Nona Golan

golan-400-hooper.jpgName:  Nona Golan

Department: Anthropology

What Award/ Scholarship did you receive?  Rick Hooper Scholarship for Human Rights in Palestine and Conflict Resolution

What year do you expect to graduate?  2022

Where do you call home?  I have multiple homes: for college and the beginning of my adult life I call Santa Cruz my home—as it has been the place where I have grown out of my earlier homes the most. For my childhood and immediate familial memories I call San Diego my home. For my roots and heritage, and where the rest of my family resides, I call Israel my home.

With all of the choices for college, what made UC Santa Cruz stand out?  UC Santa Cruz was not the university that Forbes or other statistically-based demeanors accentuates. What makes UC Santa Cruz the best university I could have gone to is a demeanor not calculated: the people that compose our university. The UC system is built to provide resources for students entering the intellectual world or work force that can be accessed through every UC campus. Excellent professors are not lacking. UC Santa Cruz, however, was built to be the antithesis of institutionalized educations. Students here could pursue avant-garde art as much as they could excel in continental philosophy or robotics engineering.  I felt that I would make the choice to come here the first time I saw the look on students faces in Spring of 2018. These faces drew me—some jovial, some melancholy, every one deeply authentic. I felt that UC Santa Cruz could teach me as much outside the classroom as it could inside, and so far, I have found this to be true.

What is your field of focus?  I focus on the study of culture within anthropology, finding great curiosity and satisfaction in studying the ways people build their communities and express their beliefs through geographies and histories. I have a stronger focus on the Middle East and the Levant. I am interested in the studies of conflict resolution and music within these specific geographies. This means that the Israel-Palestine conflict is central in my thoughts, along with the ethnomusicological histories of the greater Middle East and North Africa.

What do you hope to do once you graduate from UC Santa Cruz?  I hope to experience living in other countries around the world and in the Middle East before finally ending in Israel and Palestine, where I would like to pursue higher education in cultural conflict and resolution. This could mean holding a license and practice in conflict resolution and dialogue. I would also hope to study under musicians in the region.

What is one memorable moment that stands out for you as a student here?  Through joining the Olive Tree Initiative, I have met incredible people and conducted conversations with them that have been complimentary to my education on the Middle East. The organization has opened me up not only to directions that I can take in the future for learning more and exercising my educational practices, but has also introduced me to excellent friends and partners throughout this experience.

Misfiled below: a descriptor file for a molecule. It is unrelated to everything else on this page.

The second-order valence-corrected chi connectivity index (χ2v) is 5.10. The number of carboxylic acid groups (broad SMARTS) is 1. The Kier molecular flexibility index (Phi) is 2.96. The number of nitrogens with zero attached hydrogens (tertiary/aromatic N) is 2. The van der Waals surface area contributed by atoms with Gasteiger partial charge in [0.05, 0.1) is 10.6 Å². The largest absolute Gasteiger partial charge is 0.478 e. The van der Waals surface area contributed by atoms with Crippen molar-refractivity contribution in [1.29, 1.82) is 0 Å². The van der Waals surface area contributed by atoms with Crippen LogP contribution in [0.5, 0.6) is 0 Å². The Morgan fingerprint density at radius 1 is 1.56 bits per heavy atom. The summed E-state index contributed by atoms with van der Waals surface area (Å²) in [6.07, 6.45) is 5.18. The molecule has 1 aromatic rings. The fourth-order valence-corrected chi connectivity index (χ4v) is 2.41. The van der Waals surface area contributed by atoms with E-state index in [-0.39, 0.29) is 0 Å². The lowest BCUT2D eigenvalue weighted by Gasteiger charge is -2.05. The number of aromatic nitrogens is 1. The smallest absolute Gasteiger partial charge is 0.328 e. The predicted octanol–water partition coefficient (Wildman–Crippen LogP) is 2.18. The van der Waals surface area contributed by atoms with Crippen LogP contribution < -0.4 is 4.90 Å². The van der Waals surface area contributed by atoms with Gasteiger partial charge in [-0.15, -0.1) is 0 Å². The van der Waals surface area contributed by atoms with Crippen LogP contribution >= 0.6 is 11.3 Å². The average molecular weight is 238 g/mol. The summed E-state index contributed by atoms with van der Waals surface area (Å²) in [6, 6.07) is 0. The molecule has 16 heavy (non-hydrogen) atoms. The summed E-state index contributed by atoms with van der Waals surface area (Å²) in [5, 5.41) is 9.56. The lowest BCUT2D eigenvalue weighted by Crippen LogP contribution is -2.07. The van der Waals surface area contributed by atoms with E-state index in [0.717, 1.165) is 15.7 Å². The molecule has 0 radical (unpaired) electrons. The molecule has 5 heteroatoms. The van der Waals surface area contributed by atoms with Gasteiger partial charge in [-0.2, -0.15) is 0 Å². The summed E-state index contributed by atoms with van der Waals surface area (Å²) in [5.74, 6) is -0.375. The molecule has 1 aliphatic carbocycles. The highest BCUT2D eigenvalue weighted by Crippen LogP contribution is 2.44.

What is your one piece of advice for incoming students about life at UC Santa Cruz?  I highly recommend fostering a curiosity unique to you and acting upon it. There is an abundance of opportunities in UC Santa Cruz, and in university in general. Take action in knowing and enjoying that the possibilities to do what most interests you are viable, and waiting for you—they very well will change your life, if you allow them to.

How will this scholarship impact your academic life /research?  The Rick Hooper scholarship is the first step I am taking in putting my life curiosities into researchable action. I came to university with this deep curiosity, but never had the opportunity to develop it to this extent that I have now. Taking classes, speaking with professors, attending speaker’s events and panels, and joining clubs has all led me to this scholarship and now to my first step in being a researcher. This scholarship will assist in putting experience in my academic tool box for future opportunities by allowing me to get on the ground in Israel-Palestine, engage with figures there who have lived within these questions that I study, and bring back my experiences and questions to the States as a student of this matter.

Comments from the Rick Hooper selection committee:

Nona Golan received the Rick Hooper Memorial award for her thoughtful application for travel funds to participate in the Olive Tree Initiative, an experiential program that will allow her to engage with leaders in Israel and the West Bank, including politicians, community leaders, leading academic experts, non-governmental organizations (NGOs), religious leaders, and victims of the conflict. Her proposal also included a class for conflict resolution, working alongside a visiting professor in Kresge and Oakes.  According to the committee, her proposal showed “clear reasoning, and [shows that] she’s seeking to build toward something concrete and compelling.” 

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